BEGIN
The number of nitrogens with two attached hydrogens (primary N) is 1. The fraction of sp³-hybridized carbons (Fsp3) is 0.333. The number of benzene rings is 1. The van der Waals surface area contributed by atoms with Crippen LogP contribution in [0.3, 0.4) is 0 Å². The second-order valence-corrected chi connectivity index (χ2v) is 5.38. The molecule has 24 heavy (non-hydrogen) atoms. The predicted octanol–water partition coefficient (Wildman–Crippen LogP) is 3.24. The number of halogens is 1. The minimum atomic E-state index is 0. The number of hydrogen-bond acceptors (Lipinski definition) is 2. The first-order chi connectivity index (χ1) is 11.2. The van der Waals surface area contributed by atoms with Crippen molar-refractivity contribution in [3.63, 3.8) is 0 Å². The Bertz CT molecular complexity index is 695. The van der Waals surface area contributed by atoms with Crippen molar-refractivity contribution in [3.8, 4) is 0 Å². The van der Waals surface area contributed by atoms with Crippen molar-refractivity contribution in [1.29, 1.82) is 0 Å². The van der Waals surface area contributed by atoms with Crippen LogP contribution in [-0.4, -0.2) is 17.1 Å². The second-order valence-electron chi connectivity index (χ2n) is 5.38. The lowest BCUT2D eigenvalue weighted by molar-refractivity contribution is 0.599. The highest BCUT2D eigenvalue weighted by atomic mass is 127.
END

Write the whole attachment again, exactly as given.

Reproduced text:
The number of nitrogens with two attached hydrogens (primary N) is 1. The fraction of sp³-hybridized carbons (Fsp3) is 0.333. The number of benzene rings is 1. The van der Waals surface area contributed by atoms with Crippen LogP contribution in [0.3, 0.4) is 0 Å². The second-order valence-corrected chi connectivity index (χ2v) is 5.38. The molecule has 24 heavy (non-hydrogen) atoms. The predicted octanol–water partition coefficient (Wildman–Crippen LogP) is 3.24. The number of halogens is 1. The minimum atomic E-state index is 0. The number of hydrogen-bond acceptors (Lipinski definition) is 2. The first-order chi connectivity index (χ1) is 11.2. The van der Waals surface area contributed by atoms with Crippen molar-refractivity contribution in [3.63, 3.8) is 0 Å². The Bertz CT molecular complexity index is 695. The van der Waals surface area contributed by atoms with Crippen molar-refractivity contribution in [3.8, 4) is 0 Å². The van der Waals surface area contributed by atoms with Crippen molar-refractivity contribution in [1.29, 1.82) is 0 Å². The van der Waals surface area contributed by atoms with Crippen LogP contribution in [-0.4, -0.2) is 17.1 Å². The second-order valence-electron chi connectivity index (χ2n) is 5.38. The lowest BCUT2D eigenvalue weighted by molar-refractivity contribution is 0.599. The highest BCUT2D eigenvalue weighted by atomic mass is 127.